A modern fairy tale that warns of the dangers of the sunk cost fallacy. When the protagonist's baby is stolen by goblins, the smart play would be to just take the L and move on, maybe pop out another one in a bit. Instead the protagonist begins a quest to get back his kid, launching him into a dangerous world of witches, magic, trolls, and Norwegians. Hmmm, I might be making this sound more exciting than it actually is. The book is very baby focused, and very into parenting and fatherhood and such. So if you think it is compelling to read about childbirth, raising a 6 month year old, the relation of child raising to social media, or the napping of a kid, you might like this. If on the other hand you have broken free of the chains of traditional values, attachment, and meaning, you might find the book an extended exercise in silliness. It's also slightly heavy-handed with its wokeness. And at the same time it leans into the wokeness, the book promotes another prejudice, the prejudice against people who don't have sufficient/correct furniture and interior design. This is a bias I have struggled against my entire adult life, that some large part of the American population immediately goes from "does not have correct furniture/tchotchkes" ---> "must be a serial killer". Which is just hurtful and usually untrue. Other quibbles: There is no way that an urban park is that empty. No way at all. I'm a connoisseur of urban and near urban parks, and you will either have A) tons of cops or B) tons of homeless people. Out of all the magic and monsters in the book, this was the part that really broke my suspension of disbelief. Also, while I'm quibbling with the story, I'm really not sure why it was the guy who needed to apologize to his wife for not believing that their child was a changeling and needed to be killed. Like, that's a pretty big ask. Also, I feel like maybe she should have apologized for chaining him up, beating his head in with a hammer, and leaving him to die in a fire. That seems like it should have been mentioned at some point.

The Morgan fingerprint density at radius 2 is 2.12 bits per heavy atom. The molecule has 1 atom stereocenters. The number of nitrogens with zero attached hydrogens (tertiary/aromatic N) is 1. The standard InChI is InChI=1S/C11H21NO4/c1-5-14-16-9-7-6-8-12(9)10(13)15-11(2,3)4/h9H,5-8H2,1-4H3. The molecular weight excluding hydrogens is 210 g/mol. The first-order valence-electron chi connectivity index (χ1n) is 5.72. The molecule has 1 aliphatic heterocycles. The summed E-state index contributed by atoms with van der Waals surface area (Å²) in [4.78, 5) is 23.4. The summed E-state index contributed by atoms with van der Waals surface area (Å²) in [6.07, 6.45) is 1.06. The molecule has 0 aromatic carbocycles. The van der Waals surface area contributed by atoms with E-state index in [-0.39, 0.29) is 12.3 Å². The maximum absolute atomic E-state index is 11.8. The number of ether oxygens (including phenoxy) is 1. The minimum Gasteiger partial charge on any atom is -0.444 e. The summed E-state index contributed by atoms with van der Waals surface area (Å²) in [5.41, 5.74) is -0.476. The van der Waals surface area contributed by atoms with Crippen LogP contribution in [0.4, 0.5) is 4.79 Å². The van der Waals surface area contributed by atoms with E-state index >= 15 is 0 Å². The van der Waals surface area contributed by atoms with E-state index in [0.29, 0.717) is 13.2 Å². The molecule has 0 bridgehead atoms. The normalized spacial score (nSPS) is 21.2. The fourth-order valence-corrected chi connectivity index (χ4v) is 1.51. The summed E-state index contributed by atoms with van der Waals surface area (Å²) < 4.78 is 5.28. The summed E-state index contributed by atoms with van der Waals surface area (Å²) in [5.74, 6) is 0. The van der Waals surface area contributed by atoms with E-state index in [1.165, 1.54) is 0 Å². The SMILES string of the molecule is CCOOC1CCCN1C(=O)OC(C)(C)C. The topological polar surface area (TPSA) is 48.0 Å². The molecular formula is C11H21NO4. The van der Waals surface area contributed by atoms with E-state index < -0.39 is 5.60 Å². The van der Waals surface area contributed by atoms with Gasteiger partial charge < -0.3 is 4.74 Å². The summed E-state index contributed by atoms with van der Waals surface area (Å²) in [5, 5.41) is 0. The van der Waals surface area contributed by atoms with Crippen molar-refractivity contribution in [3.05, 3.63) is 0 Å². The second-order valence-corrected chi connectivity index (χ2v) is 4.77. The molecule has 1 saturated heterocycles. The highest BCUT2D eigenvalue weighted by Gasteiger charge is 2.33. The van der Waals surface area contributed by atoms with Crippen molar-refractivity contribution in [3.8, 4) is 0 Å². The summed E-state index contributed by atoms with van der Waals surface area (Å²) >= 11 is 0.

One the plus side, the writing itself was fine, and occasionally quite good. I liked the bit about the Tab, and I liked several bits and pieces of the world and characters that rang true to life. Also, this book caused me to look up the author's other work, and several of them look quite good, in that the premise of them is immediately interesting. So maybe this so-so book is a spur to finding other works by LaValle that I would like?
Anddddd, back to down sides again. We now enter the part of the review which is informed by GoodReads, where an astute reader commented that it seemed like the author had 3 novellas and tried to jam them together into a single novel. Which seems correct; you have the family history and baby raising novella, then the disaster and baby loss novella, and finally the tour through magical New York novella. And the different elements did not really blend well. Sometimes a novel can do great work with an abrupt tonal shift, and make it feel like the metaphorical floor just fell out from under the reader (e.g. Fritz Leiber's _Lady of Darkness_, Iris Murdoch's _The Time of the Angels_). In this case though the book just seemed muddled. In addition to the different novellas, it mixes themes of classic Greek Myth, Nordic Myth, modern parenting, the relation of technology to parenting, the downsides and invasiveness of social media/technology, as well as changing gender relations for good measure. It's just a bit too much and it never seemed to cohere into an artistic whole.